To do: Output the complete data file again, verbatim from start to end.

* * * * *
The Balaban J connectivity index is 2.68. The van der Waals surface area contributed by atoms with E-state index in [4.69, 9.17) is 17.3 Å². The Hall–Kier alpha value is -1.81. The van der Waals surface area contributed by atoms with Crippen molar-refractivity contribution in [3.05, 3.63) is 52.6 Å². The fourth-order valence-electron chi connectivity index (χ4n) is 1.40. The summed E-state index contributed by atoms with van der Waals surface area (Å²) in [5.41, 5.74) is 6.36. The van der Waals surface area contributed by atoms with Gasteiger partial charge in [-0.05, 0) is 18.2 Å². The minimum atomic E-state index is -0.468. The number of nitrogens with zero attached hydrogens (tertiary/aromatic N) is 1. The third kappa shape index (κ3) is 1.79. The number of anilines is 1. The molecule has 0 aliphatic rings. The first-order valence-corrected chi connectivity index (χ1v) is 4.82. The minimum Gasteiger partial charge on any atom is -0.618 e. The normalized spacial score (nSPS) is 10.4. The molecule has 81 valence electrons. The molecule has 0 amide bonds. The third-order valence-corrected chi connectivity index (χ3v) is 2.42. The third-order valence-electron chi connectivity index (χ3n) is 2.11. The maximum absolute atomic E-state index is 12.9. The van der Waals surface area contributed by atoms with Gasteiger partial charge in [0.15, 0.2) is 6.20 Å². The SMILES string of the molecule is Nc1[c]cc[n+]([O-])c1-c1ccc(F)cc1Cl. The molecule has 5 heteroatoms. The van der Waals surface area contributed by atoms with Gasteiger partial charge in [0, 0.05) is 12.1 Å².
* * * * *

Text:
The Balaban J connectivity index is 2.68. The van der Waals surface area contributed by atoms with E-state index in [4.69, 9.17) is 17.3 Å². The Hall–Kier alpha value is -1.81. The van der Waals surface area contributed by atoms with Crippen molar-refractivity contribution in [3.05, 3.63) is 52.6 Å². The fourth-order valence-electron chi connectivity index (χ4n) is 1.40. The summed E-state index contributed by atoms with van der Waals surface area (Å²) in [5.41, 5.74) is 6.36. The van der Waals surface area contributed by atoms with Gasteiger partial charge in [-0.05, 0) is 18.2 Å². The minimum atomic E-state index is -0.468. The number of nitrogens with zero attached hydrogens (tertiary/aromatic N) is 1. The third kappa shape index (κ3) is 1.79. The number of anilines is 1. The molecule has 0 aliphatic rings. The first-order valence-corrected chi connectivity index (χ1v) is 4.82. The minimum Gasteiger partial charge on any atom is -0.618 e. The normalized spacial score (nSPS) is 10.4. The molecule has 81 valence electrons. The molecule has 0 amide bonds. The third-order valence-corrected chi connectivity index (χ3v) is 2.42. The third-order valence-electron chi connectivity index (χ3n) is 2.11. The maximum absolute atomic E-state index is 12.9. The van der Waals surface area contributed by atoms with Gasteiger partial charge in [0.15, 0.2) is 6.20 Å². The SMILES string of the molecule is Nc1[c]cc[n+]([O-])c1-c1ccc(F)cc1Cl. The molecule has 5 heteroatoms. The van der Waals surface area contributed by atoms with Gasteiger partial charge in [0, 0.05) is 12.1 Å².